• Current through October 23, 2012

(1) Where a tender or delivery of goods so fails to conform to the contract as to give a right of rejection the risk of their loss remains on the seller until cure or acceptance.

(2) Where the buyer rightfully revokes acceptance he may to the extent of any deficiency in his effective insurance coverage treat the risk of loss as having rested on the seller from the beginning.

(3) Where the buyer as to conforming goods already identified to the contract for sale repudiates or is otherwise in breach before risk of their loss has passed to him, the seller may to the extent of any deficiency in his effective insurance coverage treat the risk of loss as resting on the buyer for a commercially reasonable time.

(Dec. 30, 1963, 77 Stat. 658, Pub. L. 88-243, § 1.)



Prior Uniform Statutory Provision



To make clear that:

1. Under subsection (1) the seller by his individual action cannot shift the risk of loss to the buyer unless his action conforms with all the conditions resting on him under the contract.

2. The "cure" of defective tenders contemplated by subsection (1) applies only to those situations in which the seller makes changes in goods already tendered, such as repair, partial substitution, sorting out from an improper mixture and the like since "cure" by repossession and new tender has no effect on the risk of loss of the goods originally tendered. The seller's privilege of cure does not shift the risk, however, until the cure is completed.

Where defective documents are involved a cure of the defect by the seller or a waiver of the defects by the buyer will operate to shift the risk under this section. However, if the goods have been destroyed prior to the cure or the buyer is unaware of their destruction at the time he waives the defect in the documents, the risk of the loss must still be borne by the seller, for the risk shifts only at the time of cure, waiver of documentary defects or acceptance of the goods.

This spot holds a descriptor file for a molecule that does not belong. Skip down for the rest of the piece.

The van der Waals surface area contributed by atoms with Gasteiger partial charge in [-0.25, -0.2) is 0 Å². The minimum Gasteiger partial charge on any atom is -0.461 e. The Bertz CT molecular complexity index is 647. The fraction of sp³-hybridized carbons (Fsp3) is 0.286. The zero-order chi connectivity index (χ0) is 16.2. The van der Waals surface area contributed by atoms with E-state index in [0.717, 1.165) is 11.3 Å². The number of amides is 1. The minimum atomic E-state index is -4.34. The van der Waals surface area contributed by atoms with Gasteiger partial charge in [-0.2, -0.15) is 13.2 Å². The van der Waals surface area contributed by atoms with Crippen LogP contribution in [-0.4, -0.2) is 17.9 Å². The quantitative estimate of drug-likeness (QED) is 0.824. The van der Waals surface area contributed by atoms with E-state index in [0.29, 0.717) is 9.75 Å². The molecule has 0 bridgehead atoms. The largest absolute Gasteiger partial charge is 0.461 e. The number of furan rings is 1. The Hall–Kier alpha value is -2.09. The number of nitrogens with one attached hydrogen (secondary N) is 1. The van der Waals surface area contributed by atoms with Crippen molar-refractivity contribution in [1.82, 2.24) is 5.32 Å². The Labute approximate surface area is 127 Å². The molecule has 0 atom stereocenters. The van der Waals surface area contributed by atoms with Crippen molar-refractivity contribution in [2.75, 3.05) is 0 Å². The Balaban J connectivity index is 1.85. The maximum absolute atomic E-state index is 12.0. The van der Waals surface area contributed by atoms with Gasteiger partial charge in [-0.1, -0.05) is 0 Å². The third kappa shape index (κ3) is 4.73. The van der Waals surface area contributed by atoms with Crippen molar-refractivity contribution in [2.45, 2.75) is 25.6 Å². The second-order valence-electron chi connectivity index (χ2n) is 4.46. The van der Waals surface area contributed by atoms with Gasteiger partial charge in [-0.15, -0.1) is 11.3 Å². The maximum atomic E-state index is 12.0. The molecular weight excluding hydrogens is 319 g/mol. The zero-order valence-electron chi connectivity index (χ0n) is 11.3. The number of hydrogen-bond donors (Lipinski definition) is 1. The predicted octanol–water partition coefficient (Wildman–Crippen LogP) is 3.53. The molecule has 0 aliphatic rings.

3. In cases where there has been a breach of the contract, if the one in control of the goods is the aggrieved party, whatever loss or damage may prove to be uncovered by his insurance falls upon the contract breaker under subsections (2) and (3) rather than upon him. The word "effective" as applied to insurance coverage in those subsections is used to meet the case of supervening insolvency of the insurer. The "deficiency" referred to in the text means such deficiency in the insurance coverage as exists without subrogation. This section merely distributes the risk of loss as stated and is not intended to be disturbed by any subrogation of an insurer.

Cross Reference

Section 2-509.

Definitional Cross References

"Buyer". Section 2-103.

"Conform". Section 2-106.

"Contract for sale". Section 2-106.

"Goods". Section 2-105.

"Seller". Section 2-103.

Prior Codifications

1981 Ed., § 28:2-510.

1973 Ed., § 28:2-510.